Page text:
Can I only be a Portfolio Executive? Or can I have a richer portfolio than that?
As I continue to work with people building up their Portfolio Executive Workstyle, I am finding an increasing trend that people want to mix it up a bit. They want to do some other ‘stuff’ and this seems to be driven by two desires.
More money now!
The first one is short-term economic gain. Although they absolutely buy into the power of a portfolio executive workstyle, they are not building up their portfolio clients at the pace they would like and so to supplement their portfolio income they will do other stuff. It might be short-term consulting or part-time interim assignments, maybe doing short contracts.
In itself, those are not bad things. The penalty you pay for doing this is slowing the development of your portfolio executive portfolio. The risk is that if you do not set aside enough time to continue to do business development it will ultimately undermine your portfolio.
So, if, for example, you have a three day a week interim assignment, and two portfolio executive clients that are taking a day a week each then that might meet your short-term financial objectives, but it will prevent you developing your portfolio executive portfolio. You will have no time for business development.
I want to launch a business start-up now!
There is another thing I am seeing, which is people saying that they love the portfolio executive workstyle, but that they have always wanted to start their own business as well. They are trying to sit on two horses at once. They intend to build a portfolio executive portfolio of part-time senior executive roles, but they also want to invest time in a business start-up. I think these two things are fundamentally incompatible until your portfolio executive portfolio is mature. You need a core set of clients and you can reliably build and replace clients.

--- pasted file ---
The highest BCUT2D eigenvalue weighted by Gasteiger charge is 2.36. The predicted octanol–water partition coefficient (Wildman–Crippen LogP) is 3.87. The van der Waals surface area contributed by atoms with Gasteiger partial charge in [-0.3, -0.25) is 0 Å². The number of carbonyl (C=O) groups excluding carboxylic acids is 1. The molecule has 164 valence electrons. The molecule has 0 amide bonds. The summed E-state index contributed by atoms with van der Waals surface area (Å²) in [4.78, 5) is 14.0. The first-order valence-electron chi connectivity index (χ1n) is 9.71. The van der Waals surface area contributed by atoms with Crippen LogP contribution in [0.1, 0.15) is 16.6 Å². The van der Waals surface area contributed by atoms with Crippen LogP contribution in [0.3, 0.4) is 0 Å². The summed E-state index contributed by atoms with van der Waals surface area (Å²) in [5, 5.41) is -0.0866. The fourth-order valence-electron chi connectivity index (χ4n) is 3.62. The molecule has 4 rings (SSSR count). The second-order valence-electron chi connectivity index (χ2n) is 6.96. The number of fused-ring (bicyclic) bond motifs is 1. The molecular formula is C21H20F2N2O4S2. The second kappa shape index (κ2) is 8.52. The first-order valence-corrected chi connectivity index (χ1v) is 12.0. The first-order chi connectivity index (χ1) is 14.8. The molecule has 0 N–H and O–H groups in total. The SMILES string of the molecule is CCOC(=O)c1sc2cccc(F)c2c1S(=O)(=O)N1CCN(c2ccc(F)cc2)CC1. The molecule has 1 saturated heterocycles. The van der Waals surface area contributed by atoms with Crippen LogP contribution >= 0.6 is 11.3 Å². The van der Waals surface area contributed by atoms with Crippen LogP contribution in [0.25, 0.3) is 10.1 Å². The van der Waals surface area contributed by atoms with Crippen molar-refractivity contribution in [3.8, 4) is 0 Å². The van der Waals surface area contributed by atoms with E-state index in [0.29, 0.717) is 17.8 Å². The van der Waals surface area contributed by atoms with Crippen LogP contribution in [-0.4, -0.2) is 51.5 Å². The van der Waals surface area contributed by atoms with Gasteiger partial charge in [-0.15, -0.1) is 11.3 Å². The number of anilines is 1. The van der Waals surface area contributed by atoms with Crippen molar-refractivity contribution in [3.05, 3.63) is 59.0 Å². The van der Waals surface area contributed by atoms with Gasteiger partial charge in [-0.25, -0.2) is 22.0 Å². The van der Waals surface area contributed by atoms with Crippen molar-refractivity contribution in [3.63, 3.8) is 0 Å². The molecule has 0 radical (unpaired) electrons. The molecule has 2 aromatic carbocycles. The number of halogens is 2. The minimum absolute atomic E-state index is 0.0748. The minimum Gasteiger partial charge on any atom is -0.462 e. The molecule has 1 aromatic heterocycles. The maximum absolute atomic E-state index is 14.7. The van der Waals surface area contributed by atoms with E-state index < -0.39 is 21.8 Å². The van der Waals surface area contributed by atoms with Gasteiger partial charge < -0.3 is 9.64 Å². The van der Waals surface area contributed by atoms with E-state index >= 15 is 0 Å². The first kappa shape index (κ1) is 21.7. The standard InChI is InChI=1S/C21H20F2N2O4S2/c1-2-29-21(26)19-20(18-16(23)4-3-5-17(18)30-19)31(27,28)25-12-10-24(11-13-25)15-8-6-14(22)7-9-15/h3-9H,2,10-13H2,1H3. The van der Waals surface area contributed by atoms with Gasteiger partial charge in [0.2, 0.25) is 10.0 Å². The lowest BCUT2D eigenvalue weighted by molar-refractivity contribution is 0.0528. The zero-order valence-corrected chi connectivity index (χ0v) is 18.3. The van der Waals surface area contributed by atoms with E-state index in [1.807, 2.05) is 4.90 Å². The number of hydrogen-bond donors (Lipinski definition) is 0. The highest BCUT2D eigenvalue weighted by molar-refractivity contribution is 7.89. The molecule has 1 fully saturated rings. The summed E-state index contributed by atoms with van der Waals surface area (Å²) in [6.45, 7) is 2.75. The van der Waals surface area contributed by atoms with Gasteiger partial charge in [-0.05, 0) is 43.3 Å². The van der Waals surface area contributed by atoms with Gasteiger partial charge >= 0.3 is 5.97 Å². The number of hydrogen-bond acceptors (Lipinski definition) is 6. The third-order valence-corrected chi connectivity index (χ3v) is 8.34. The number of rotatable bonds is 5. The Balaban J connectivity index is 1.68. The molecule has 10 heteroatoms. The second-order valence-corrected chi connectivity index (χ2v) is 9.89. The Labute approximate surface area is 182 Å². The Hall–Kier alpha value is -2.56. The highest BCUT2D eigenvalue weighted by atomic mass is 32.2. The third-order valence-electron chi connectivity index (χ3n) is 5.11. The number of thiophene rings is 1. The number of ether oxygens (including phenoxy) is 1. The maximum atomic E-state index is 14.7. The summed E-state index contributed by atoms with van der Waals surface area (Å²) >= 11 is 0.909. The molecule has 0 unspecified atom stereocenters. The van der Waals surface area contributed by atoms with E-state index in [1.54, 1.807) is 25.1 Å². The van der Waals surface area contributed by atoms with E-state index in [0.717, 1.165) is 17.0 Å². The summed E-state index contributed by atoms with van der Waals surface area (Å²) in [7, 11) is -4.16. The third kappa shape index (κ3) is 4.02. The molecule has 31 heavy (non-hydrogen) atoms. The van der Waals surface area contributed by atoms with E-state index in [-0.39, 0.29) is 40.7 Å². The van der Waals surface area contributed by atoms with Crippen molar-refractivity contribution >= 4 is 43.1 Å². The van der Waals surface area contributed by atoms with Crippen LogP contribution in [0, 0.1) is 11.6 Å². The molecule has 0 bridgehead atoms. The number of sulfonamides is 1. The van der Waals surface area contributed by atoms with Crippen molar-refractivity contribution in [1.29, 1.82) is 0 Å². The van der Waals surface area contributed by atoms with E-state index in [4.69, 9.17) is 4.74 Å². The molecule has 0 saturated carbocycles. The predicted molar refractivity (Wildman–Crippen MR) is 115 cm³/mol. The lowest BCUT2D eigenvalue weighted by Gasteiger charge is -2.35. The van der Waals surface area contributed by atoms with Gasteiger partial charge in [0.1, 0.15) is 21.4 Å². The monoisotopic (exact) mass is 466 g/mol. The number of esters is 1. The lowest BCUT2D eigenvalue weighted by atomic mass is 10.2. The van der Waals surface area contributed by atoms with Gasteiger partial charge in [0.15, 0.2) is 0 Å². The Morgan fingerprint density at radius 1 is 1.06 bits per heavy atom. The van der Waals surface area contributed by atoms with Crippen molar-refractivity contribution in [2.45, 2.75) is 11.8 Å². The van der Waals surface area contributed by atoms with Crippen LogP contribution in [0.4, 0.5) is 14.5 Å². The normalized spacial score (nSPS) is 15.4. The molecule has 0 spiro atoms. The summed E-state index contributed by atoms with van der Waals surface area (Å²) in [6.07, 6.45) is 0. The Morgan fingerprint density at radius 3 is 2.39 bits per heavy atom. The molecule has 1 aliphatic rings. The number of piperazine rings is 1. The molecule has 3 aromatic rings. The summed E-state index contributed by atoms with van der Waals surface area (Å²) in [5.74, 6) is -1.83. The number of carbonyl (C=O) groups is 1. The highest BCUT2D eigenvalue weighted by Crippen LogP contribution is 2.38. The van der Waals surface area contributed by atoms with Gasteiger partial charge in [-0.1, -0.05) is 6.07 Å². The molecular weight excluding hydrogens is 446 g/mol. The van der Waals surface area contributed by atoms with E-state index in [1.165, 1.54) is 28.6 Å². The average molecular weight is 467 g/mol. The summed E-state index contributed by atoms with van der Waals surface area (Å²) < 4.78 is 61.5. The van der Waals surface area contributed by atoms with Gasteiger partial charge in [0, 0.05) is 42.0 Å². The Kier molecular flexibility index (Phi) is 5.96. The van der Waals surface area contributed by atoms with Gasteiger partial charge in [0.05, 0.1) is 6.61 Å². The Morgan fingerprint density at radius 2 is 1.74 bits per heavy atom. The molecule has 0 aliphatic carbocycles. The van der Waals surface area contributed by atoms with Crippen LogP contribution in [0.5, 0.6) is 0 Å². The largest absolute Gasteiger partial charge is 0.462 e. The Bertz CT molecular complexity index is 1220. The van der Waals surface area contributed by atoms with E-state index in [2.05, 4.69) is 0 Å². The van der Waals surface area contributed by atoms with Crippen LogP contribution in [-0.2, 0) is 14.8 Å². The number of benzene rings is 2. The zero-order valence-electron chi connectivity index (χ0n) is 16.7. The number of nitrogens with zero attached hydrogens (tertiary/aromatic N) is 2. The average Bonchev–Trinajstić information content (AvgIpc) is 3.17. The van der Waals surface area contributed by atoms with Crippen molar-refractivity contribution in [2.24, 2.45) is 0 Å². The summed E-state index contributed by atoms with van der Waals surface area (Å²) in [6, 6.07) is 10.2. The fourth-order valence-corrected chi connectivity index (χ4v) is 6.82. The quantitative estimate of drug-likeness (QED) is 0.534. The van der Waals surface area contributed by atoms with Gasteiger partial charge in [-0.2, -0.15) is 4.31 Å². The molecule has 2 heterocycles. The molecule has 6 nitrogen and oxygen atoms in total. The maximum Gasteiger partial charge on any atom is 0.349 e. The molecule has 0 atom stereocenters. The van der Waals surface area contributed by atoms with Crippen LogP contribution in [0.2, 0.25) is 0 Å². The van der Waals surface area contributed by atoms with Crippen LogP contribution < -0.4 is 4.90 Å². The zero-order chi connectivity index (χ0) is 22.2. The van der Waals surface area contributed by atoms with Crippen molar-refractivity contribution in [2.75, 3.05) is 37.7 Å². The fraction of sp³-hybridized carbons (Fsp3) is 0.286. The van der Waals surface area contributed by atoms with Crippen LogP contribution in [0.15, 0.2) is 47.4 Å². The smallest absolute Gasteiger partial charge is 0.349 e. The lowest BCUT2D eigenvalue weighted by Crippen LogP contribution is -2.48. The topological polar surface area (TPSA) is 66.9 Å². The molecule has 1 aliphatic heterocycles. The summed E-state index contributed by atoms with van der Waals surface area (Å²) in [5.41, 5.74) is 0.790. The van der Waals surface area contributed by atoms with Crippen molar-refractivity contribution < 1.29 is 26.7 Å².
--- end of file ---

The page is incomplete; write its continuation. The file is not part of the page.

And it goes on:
The reason I believe this is that a start-up business requires three significant things that I believe will undermine your portfolio executive workstyle development if you do them too soon.
- Focus. You need to put energy into building a start-up. They do not just happen.
- Cash. Start-up businesses consume cash. They will always require money.
- Team. You are going to need to build a team and all of that time working your team to establish your start-up is going to create drain on your time.
When the time is right.
Does that mean that a start-up is out of the question? Not at all! Make sure that your core business, your core portfolio executive workstyle is really working. Then when you get involved in the start-up be very careful about where you sit within that start-up structure. If you are going to be the sole founder and the driving force for everything, I suggest it will be very difficult for you to sustain your portfolio executive workstyle. On the other hand, you can be an advisor, chairman or co-founder for the start-up. You may have shares, or be a director, but you are not expected to take on the majority of the work. You can have a really interesting and enjoyable time.
You will have to set very clear expectations about the total amount of time you can give to the start-up and, as it grows, the temptation will be for you to invest more and more time in it. This is a high risk strategy for your portfolio workstyle and you will want to consider very carefully whether the excitement of the start-up and the promise of a different future that this offers you, is really compatible with the portfolio workstyle that gives you freedom, joy and reward that is sustainable over the long-term.
Charles McLachlan is the founder of FuturePerfect and on a mission to transform the future of work and business. The Portfolio Executive programme is a new initiative to help executives build a sustainable and impactful second-half-career. Creating an alternative future takes imagination, design, organisation and many other thinking skills. Charles is happy to lend them to you.